Daniel Smith watercolor paints, unless otherwise noted. But you can use what you have and if you're not happy with the outcome, then you can get these colors. These are the colors on my palette.
Phthalo Green - Yellow Shade (not Phthalo Yellow Green)
Lemon Yellow Or Hansa Yellow from M. Graham & Co.
Oranges and Reds
Quinacridone Burnt Orange
Quinacridone Burnt Scarlet
Blues and Purples
Phthalo Blue - Red Shade
Iridescent Electric Blue
Duochrome Cabo Blue
Duochrome Violet Pearl
Shadow Violet (which seems to be similar to a mix of cobalt blue and quinn burnt scarlett)
And for a very dark - Sodalite Genuine
Bring your favorite brushes. I recommend rounds sizes 6-12. 2-3 brushes within this range will be fine. They needn’t be sable, but they should have a good water reservoir and good points.
You can tape quarter sheets of watercolor paper to solid cardboard or foam core. Bring your own board and masking tape if you choose this option (quarter sheets will be fine). I recommend Arches 140 lb cold press. The paper must be good quality watercolor paper regardless of brand. If you get a full sheet of paper I can show you how to fold and tear into quarter sheets. Watercolor blocks are another good option.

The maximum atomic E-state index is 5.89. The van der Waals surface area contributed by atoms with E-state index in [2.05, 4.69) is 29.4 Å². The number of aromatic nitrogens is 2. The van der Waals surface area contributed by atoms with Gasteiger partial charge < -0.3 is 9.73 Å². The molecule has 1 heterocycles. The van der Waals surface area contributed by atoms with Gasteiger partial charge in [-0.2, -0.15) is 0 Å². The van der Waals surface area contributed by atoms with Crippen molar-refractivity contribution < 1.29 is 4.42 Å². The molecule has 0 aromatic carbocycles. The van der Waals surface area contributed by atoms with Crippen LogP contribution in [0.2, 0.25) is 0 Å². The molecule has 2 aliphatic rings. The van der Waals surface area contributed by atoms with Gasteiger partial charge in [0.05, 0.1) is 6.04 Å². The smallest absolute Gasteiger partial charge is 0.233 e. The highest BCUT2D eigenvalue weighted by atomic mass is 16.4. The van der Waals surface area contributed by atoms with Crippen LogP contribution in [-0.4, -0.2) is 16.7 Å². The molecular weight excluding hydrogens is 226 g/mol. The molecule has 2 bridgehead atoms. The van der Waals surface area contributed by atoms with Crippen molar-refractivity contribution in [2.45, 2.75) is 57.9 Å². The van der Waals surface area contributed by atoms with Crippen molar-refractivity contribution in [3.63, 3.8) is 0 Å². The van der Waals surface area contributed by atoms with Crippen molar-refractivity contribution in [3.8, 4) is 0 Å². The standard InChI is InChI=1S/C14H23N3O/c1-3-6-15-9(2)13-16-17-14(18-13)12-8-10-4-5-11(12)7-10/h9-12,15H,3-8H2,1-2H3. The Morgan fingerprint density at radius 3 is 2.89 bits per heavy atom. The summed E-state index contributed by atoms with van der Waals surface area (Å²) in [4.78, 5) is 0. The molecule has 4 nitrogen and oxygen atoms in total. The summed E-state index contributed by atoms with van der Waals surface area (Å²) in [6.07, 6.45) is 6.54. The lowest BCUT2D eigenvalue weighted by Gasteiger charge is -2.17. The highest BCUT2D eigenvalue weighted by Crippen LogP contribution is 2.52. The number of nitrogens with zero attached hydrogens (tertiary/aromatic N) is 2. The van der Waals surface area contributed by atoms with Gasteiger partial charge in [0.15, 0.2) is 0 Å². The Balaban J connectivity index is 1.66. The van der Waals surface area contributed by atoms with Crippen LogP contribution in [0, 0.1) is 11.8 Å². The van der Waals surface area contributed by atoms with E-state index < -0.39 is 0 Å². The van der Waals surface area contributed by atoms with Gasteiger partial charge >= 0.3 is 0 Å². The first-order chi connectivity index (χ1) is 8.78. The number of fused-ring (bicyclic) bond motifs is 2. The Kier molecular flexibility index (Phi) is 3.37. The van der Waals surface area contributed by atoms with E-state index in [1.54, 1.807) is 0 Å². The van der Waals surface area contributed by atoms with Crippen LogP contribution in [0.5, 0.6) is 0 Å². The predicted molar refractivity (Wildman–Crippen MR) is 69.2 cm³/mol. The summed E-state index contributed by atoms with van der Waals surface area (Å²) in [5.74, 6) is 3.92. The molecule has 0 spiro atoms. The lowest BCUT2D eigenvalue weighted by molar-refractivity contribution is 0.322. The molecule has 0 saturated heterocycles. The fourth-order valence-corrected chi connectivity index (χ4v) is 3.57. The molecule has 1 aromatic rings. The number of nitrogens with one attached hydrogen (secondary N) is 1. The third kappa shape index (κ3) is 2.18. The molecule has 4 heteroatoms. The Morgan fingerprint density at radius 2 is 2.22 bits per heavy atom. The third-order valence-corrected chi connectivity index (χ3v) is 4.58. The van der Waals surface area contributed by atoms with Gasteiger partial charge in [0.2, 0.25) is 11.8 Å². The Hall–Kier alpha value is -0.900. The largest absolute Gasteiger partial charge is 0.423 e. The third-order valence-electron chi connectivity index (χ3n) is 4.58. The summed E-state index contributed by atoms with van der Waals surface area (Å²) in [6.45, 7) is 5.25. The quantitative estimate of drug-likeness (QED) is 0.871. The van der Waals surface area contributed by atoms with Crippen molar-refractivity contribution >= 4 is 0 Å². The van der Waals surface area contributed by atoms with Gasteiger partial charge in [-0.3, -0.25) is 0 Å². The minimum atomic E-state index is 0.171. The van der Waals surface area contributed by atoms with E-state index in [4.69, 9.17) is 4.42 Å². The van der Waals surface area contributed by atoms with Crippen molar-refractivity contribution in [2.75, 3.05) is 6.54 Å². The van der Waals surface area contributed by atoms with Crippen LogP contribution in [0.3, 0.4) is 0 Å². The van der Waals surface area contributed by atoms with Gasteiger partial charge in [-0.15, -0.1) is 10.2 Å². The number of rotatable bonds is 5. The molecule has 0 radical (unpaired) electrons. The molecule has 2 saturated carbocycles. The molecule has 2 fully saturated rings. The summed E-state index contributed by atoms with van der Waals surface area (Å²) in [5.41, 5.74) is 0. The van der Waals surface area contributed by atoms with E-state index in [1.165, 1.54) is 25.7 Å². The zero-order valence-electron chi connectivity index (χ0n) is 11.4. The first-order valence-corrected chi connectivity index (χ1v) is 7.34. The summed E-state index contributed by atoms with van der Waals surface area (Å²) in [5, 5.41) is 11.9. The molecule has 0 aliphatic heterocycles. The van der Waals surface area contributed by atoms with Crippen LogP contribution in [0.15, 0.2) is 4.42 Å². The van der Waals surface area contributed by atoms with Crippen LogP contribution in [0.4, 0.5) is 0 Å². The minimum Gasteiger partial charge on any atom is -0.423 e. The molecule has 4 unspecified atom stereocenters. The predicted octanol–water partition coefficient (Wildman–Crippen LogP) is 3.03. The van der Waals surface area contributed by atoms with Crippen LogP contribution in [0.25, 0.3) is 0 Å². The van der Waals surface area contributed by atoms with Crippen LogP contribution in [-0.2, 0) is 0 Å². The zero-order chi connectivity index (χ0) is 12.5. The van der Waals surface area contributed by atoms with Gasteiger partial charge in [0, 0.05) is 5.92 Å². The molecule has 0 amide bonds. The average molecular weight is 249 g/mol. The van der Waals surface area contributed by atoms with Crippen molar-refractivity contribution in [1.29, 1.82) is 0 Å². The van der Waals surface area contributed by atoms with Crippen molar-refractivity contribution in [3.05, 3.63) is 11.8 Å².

An inexpensive plastic folding palette works fine. It should have several empty wells for the above-mentioned colors and fold in half to preserve your paints.. If you have a clean palette, organize your paints by color, putting all the reds together, the blues together, etc. Label them or make a diagram in your sketchbook. You will forget otherwise.
You can use two old yogurt containers as mixing containers.
Pencil and eraser
A 2B pencil or close to that and a kneaded eraser for before and during painting. A white hard eraser for after the painting is finished, to erase the pencil lines, if desired.
If you’d like a good sketchbook for making a diagram of your palette(s) and for small pre-painting planning sketches you could get a Moleskin watercolor notebook.
Ruling pen and Pebeo Drawing gum
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